The repercussions of workplace mobbing can impact various aspects of an employer’s operations, notably its reputation, employee morale, and financial matters.
It is important to bear in mind that, for any behavior to be classified as mobbing, it must meet specific legal criteria, which encompass persistent and enduring actions or conduct such as harassment or intimidation directed towards an employee, resulting in a diminished professional evaluation, aimed at or causing degradation or humiliation, isolation, or exclusion from the team of coworkers. This implies that not every undesirable behavior in the workplace can be termed as mobbing. Conversely, a prompt and efficient response by the employer should help curb undesirable behaviors before they can be characterized as long-lasting and persistent.
The Obligation to Prevent Mobbing
According to Article 94(3) § 1 of the Labour Code, the employer is obliged to counteract mobbing, primarily achieved through the implementation of anti-discrimination and anti-mobbing policies within organizations. These policies outline procedures to follow when undesirable actions are detected, and their enforcement is typically the first step in preventing such occurrences. Equally crucial are preventive measures aimed at educating and sensitizing employees to ensure that potential violations are reported to the employer before escalating. These preventive actions may include:
- Employee training sessions;
- Newsletters and informational campaigns;
- Discussions and meetings designed to raise awareness on the topic.
Importantly, the employer is liable for the consequences of mobbing even if the perpetrator acted unintentionally, underscoring the significance of preventive actions.
What if an employee reports mobbing despite preventive efforts?
In such a case, the aforementioned procedures are instrumental. In addition to formal protocols, ensuring confidentiality and support for the aggrieved employee is critical.
It is essential to avoid hasty judgments and to listen to potential witnesses and, most importantly, the alleged mobber. It may transpire that the complainant has misjudged the nature of the behavior or, in extreme cases, is deliberately attempting to harm a coworker. Therefore, maintaining a sensible distance and objectivity on the part of the employer is fundamental in conducting an investigative process. It is worth noting that the employer is obligated to respect the dignity and personal rights of every employee, including the potential mobber.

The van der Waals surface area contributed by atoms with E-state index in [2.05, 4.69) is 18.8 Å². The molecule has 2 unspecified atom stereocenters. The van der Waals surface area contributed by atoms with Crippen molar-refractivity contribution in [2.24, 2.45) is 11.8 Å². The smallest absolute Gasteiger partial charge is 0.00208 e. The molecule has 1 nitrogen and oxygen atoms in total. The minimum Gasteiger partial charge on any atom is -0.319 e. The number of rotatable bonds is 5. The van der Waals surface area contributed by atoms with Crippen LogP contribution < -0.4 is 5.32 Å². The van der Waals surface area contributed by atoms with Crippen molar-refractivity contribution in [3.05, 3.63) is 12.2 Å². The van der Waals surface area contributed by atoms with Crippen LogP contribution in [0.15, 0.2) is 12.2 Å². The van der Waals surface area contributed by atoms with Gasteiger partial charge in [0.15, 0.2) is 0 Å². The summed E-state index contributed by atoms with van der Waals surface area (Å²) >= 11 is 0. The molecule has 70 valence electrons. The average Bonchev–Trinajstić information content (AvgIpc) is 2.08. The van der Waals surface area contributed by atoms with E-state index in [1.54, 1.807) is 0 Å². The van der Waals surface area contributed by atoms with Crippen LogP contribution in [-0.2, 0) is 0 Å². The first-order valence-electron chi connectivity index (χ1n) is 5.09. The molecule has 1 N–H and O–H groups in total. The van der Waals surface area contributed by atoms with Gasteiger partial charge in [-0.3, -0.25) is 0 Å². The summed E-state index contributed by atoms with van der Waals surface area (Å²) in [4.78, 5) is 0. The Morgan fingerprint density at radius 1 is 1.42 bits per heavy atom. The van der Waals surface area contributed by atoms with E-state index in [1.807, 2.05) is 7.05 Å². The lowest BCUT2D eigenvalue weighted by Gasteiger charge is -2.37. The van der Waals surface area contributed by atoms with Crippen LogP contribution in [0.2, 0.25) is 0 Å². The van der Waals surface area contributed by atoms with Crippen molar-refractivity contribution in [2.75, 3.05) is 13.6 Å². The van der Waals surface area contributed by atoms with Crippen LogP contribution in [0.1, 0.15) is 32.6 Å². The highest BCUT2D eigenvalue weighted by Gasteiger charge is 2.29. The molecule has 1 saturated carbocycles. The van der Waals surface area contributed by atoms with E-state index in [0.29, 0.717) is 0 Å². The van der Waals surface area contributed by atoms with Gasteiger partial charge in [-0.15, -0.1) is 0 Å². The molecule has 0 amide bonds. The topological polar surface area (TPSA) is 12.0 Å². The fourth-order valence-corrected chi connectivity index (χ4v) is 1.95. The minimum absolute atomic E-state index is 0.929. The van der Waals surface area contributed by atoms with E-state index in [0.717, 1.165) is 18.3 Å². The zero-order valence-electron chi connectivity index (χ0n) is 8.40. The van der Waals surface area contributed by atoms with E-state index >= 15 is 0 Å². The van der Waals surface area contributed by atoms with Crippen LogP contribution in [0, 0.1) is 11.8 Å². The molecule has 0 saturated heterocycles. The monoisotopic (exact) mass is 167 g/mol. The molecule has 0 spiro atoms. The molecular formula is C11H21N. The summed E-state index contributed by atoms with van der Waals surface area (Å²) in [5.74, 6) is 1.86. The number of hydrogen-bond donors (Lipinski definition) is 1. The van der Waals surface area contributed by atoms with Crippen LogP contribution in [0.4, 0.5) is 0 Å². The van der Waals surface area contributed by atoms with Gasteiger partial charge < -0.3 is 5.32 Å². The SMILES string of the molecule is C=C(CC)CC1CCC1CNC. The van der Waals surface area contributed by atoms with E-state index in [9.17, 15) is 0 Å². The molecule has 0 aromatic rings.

The employer should also take steps to protect those who support the complainant from potential retaliatory actions. Such an approach will foster a work environment based on trust in the employer’s commitment to promptly address potential violations. An efficient employer response can help prevent the fulfillment of the criteria for persistence and pervasiveness. The occurrence of mobbing within an organization should serve as the ultimate signal for the necessity of taking appropriate preventive measures.
Potential Consequences of Mobbing for the Employer
The repercussions of workplace mobbing are multifaceted. First and foremost, this phenomenon negatively affects the work environment, leading to reduced employee efficiency and increased turnover. Furthermore, damage to the employer’s reputation can disrupt recruitment processes and even impact the employer’s relationships with contractors and clients, especially in light of the growing importance of corporate social responsibility and adherence to ethical standards.
In the event of mobbing occurring, the employer must be prepared for potential claims from the employee. If mobbing has caused health issues, the employee may seek compensation from the employer as monetary redress for the harm suffered. This compensation should primarily serve as a compensatory measure, and its amount should not be merely symbolic.
According to Article 94(3) § 4 of the Labour Code, an employee who has experienced mobbing or terminated an employment contract due to mobbing has the right to seek compensation from the employer in an amount not lower than the minimum wage. The purpose of this compensation is to offset all the financial losses incurred by the employee as a result of the mobbing.
It is important to remember that, in accordance with Article 55 § 1(1) of the Labour Code, an employee can terminate an employment contract without notice when the employer has committed a severe breach of their fundamental obligations toward the employee. In such cases, the employee is also entitled to applicable compensation. According to the ruling of the Supreme Court of September 15, 2021, case number I PSKP 20/21, an employee who terminates an employment contract without notice due to a serious breach of obligations by the employer, including a breach of the duty to prevent mobbing, is entitled to both types of statutory compensation under Article 55 § 1(1) and Article 94(3) § 4 of the Labour Code.
In the context of workplace mobbing, it is necessary to pay attention to its diverse and inevitable consequences for the employer. Among these, significant aspects include reputational damage, decreased employee morale, work process disruption, and financial implications. Therefore, preventive actions should take on specific and practical forms. It is essential that each case, even potential cases of mobbing, be individually and carefully analyzed, while respecting the personal rights and dignity of employees.
Cordially inviting you to the conference organized by the our law firm, which will cover the topics of mobbing and efforts to combat this issue. The event is titled ‘Mobbing, Discrimination, and Work-Life Balance – Three Challenges for Organizations in Practice‘ and will be held on November 23, 2023.
Maria Aleksiejak, Trainee attorney-at-law (PL)